Russian security team to upgrade SCADA exploit tool

Gleg plans to add the latest public SCADA exploits into a penetration testing tool from Immunity

A Russian security company plans to release an upgraded exploit pack for industrial control software that incorporates a raft of new vulnerabilities released by an Italian security researcher.

The three-person company, called Gleg, is based in Moscow and specializes in vulnerability research. It recently began focusing on problems within SCADA (supervisory control and data acquisition) systems, which are used in factories, utilities and many other kinds of industrial applications, said Yuriy Gurkin, Gleg's CEO.

Gleg works with the Miami company Immunity, which sells a tool called Canvas, which is a framework for penetration testers wanting to try out the latest exploits against software vulnerabilities, along the same lines as the Metasploit tool.

Gleg supplies Immunity with exploit packs, which are add-ons with specific kinds of exploits, for Canvas. Gleg's main product is Agora, which integrates with Canvas. Agora is regularly updated with publicly disclosed zero-day, or new vulnerabilties and those discovered by its research team.

Canvas allows companies to figure out what kind of information a hacker could obtain, said Dave Aitel, CTO for Immunity.

"If you can't test against zero days, then you are not testing against a real-world situation," Aitel said.

About two weeks ago, Gleg released Agora SCADA+, a new add-on for Canvas, Gurkin said. It contains 27 exploits for SCADA software and will mostly likely have around 35 exploits when an upgrade is released next week, he said.

Gurkin said Gleg is incorporating the exploits written by Luigi Ariemma, who found about 50 vulnerabilities in four SCADA products made by Siemens, Iconics, 7-Technologies and Datac. All four companies had products with remotely exploitable vulnerabilities.

On his website, Ariemma self-published vulnerability details, which were also published on Bugtraq. He did not inform the vendors prior to releasing the information, something that is considered bad form by some in the security community. Officials at two of the vendors -- 7-Technologies and Datac -- said earlier this week they were working on patches.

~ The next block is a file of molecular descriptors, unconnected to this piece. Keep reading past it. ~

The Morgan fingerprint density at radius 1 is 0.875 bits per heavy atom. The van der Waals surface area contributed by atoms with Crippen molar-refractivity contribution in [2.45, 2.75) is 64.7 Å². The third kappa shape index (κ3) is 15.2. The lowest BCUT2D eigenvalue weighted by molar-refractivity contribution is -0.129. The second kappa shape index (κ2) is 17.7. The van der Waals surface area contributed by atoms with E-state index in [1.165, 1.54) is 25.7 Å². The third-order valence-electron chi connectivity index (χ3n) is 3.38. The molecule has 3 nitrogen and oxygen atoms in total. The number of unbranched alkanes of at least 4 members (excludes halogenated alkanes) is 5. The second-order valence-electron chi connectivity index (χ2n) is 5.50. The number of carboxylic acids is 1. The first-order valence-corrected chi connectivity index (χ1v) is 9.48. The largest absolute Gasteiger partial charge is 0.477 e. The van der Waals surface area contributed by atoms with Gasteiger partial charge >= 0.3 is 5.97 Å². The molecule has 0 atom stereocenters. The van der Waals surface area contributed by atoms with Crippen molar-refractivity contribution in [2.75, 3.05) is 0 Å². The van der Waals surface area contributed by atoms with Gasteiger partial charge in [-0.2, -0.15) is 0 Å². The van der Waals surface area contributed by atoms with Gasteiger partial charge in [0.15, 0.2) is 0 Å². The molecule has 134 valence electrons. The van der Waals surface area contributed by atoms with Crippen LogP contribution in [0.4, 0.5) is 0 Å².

Gurkin said he believes responsible disclosure practices are out of date.

"We, like Luigi, don't notify vendors," Gurkin said. "This is a waste of time."

However, Gleg's partner Immunity does vet organizations that are interested in buying Canvas to verify they are not going to use the product in a malicious way.

Gurkin said he has seen increasing requests from companies for SCADA audits. "Sometimes our partners who use different SCADA software ask us to check something they have, with terms like 'You give us recommendations, we give you access to the system'," he said.

The high-profile Stuxnet malware has also prompted wider concern, he said. Stuxnet is a worm that was designed to target Siemens' WinCC industrial control software. It was packaged with four zero-day exploits for Microsoft Windows. It is now widely believed that Stuxnet was designed to disrupt Iran's uranium enrichment program.

SCADA software was often not intended to be connected to the Internet, but nonetheless more companies have done that anyway, which poses security risks, Gurkin said. Companies in the SCADA field are also not as open as other software companies about exchanging security tips and knowledge, he said.

A three-month subscription for Agora SCADA+ costs $2,250, which includes updates to the exploit pack and a single license for the Canvas framework. A one-year subscription costs $5,400 and also comes with one Canvas license.

Send news tips and comments to jeremy_kirk@idg.com

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